Geeky Reading

I’ve been thinking about this question of things you’d have been embarrassed to be noticed reading as a kid or a teenager from another direction. Are there any books I read/loved/obsessed over back then that I am embarrassed for my younger self for reading looking back? And I find that there are.*

I would have to say that the two Jim Morrison poetry collections LEAP immediately to mind, toted proudly for several months.** I have a strong memory of falling asleep on the bus to a basketball game with Wilderness in my lap.

In general, I’m still okay with my taste in high school. It being mainly Latin American fiction and Jeanette Winterson and Salmon Rushdie. But I also read a lot of questionable serialized novels when I was younger; Sweet Valley High, anyone?

You guys have any of these?

(Mr. Rowe, we all know about your novelization problem, so ‘fess up.)

*Not that I would take any of them back, because they’re now part of my readerly and writerly DNA, which I’m pretty much happy with.
**I feel positively cleansed by this admission. And yet also shamed.

20 thoughts on “Geeky Reading”

  1. Mostly it’s the covers, though, isn’t it?
    In sixth-seventh grade I was truly obsessed with the novels of Piers Anthony, I wrote him a huge long fan letter & he actually wrote me back a really great letter too tho by the time I got it I had sort of grown out of his fandom in that way you do. But he put my name in the acknowledgments of one of his books which was very exciting. However I think that the best of his books really probably are pretty good. In spite of naked ladies on the cover.
    The ones I was most ashamed of reading at the time were the historical saga/romance-type books, I didn’t read many but occasionally would find one on my mom’s shelf and read it in shame & hope nobody spotted me. I still feel slightly ashamed being seen reading very girl-meets-boy type books in public, tho I feel that this is irrational and immature…

  2. I was the most embarassed about reading romances in public in HS, it’s true. I still feel a little guilty sometimes, but now I divide them into two groups–the trashy romances, particularly the harlequin/silhouette imprints with bright red covers, and the decent chick-lit titles that I also read. Those, I’ll actually discuss with people.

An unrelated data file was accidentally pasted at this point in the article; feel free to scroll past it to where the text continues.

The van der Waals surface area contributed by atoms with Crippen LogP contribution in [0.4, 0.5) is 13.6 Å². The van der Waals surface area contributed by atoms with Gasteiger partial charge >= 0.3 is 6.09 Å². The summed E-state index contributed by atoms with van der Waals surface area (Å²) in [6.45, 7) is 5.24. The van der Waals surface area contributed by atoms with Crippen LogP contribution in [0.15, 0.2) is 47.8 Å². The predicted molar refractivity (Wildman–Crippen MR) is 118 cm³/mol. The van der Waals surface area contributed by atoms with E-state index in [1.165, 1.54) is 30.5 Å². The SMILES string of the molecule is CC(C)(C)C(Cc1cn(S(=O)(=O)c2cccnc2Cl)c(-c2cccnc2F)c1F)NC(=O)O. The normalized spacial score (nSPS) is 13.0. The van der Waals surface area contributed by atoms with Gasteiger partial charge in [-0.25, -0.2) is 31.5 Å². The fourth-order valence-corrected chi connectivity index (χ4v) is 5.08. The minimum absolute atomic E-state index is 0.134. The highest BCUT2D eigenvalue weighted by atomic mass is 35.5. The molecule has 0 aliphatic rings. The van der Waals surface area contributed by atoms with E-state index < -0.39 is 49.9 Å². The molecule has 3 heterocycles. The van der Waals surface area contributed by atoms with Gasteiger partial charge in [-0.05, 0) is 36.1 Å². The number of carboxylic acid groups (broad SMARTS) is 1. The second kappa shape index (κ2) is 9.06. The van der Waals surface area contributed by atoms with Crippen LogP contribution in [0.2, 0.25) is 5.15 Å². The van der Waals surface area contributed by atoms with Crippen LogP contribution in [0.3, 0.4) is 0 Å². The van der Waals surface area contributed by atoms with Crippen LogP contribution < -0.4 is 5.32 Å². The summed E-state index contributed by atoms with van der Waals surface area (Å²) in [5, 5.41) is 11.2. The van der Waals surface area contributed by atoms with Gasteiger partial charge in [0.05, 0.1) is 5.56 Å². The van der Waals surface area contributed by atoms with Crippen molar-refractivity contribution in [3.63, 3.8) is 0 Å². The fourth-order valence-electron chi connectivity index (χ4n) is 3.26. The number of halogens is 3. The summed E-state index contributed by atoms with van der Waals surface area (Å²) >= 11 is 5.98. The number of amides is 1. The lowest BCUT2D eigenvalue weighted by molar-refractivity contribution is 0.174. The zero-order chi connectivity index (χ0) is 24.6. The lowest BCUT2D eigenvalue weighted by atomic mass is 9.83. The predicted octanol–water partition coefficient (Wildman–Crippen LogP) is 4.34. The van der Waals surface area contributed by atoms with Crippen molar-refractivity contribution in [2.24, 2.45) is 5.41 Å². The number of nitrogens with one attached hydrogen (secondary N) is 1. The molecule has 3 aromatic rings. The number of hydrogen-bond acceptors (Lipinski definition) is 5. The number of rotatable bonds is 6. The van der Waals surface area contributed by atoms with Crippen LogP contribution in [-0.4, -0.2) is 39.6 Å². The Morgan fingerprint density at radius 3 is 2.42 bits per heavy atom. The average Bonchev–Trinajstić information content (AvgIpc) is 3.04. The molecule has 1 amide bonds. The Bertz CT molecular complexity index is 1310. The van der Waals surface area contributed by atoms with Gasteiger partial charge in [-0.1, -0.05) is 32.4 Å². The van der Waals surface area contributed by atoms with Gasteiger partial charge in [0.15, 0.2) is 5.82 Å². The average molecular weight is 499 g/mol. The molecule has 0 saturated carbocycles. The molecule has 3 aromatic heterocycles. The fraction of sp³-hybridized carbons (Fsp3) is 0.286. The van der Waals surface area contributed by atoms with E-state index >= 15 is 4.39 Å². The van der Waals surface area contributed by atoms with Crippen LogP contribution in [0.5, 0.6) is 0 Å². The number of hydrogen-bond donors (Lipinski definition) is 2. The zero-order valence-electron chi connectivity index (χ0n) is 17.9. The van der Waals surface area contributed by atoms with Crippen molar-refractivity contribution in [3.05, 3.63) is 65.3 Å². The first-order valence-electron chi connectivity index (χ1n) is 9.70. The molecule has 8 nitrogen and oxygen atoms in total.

I’m a little embarassed by the extent of my McCaffery Love from back in the day, as my friends and I were about 12 seconds away from total obsession. I actually remember making a concious choice to back off from the books, as it felt like something I could let take over my life (first the fanfiction, and then before you know it i’d be at cons in full garb complete with the lizards.) And once I went to cons and saw the people who hadn’t made that choice, I was glad I did. But still, I see nothing wrong with the books, just with the depth of liking them. 🙂

  3. When I was thirteen years old, I went through a peculiar infatuation with Peter Benchley’s JAWS. I had a library booksale mass market edition that for some darkly symbolic reason I kept in any empty Kleenex box — for a while it was the only book I read…and read…and read. Hooper’s goofball dirty talk with Ellen Brody (“I was thinking about that chicken…talk about a tightie”) began a longterm association with illicit sex and sudden, grinding death.

  4. I don’t know about this. I don’t really have any shame with the books or films I once liked (but now don’t) — in large part because, however preposterous they were, they led me to other books, which in turn allowed me to hone my own artistic and cultural sensibilities. I suspect this is because I’m often interested in why people ONCE liked something but then turned around to dismiss it or, in Gwenda’s case here, to feel ashamed by it.
    For what it’s worth, to Gwenda and others who might feel shame, I, for one, am not going to scoff about this. We often turn to lesser art because there is something about it that strikes us. A real good example of this is Elliot Perlman’s SEVEN TYPES OF AMBIGUITY. I think it’s a kind of meh novel. But I also enjoy its unflailing attempts to be something LARGER than it can be, something MORE than Perlman is capable of writing of.
    So long as you’re constructive about how you approach books and recognize your own shifting sensibilities, I see no reason to be ashamed of what you like to read.

  5. I agree 100 percent, Ed (see *), but this is kind of a “if I knew then what I know now” thing. I probably would choose not to think that Jim Morrison was a poet god, however briefly. I don’t want to change that I did, but I can look back and cringe at the ernestness with which I read that stuff. On the other hand, Morrison was what led me to the Beats, if I remember correctly, and I think I read them at precisely the right age. Early enough to appreciate them, not late enough to try and refashion my own voice in their image.
    Man, I didn’t know those McCaffrey books existed, but if I had of, I’d be right there with you guys. I have no doubt.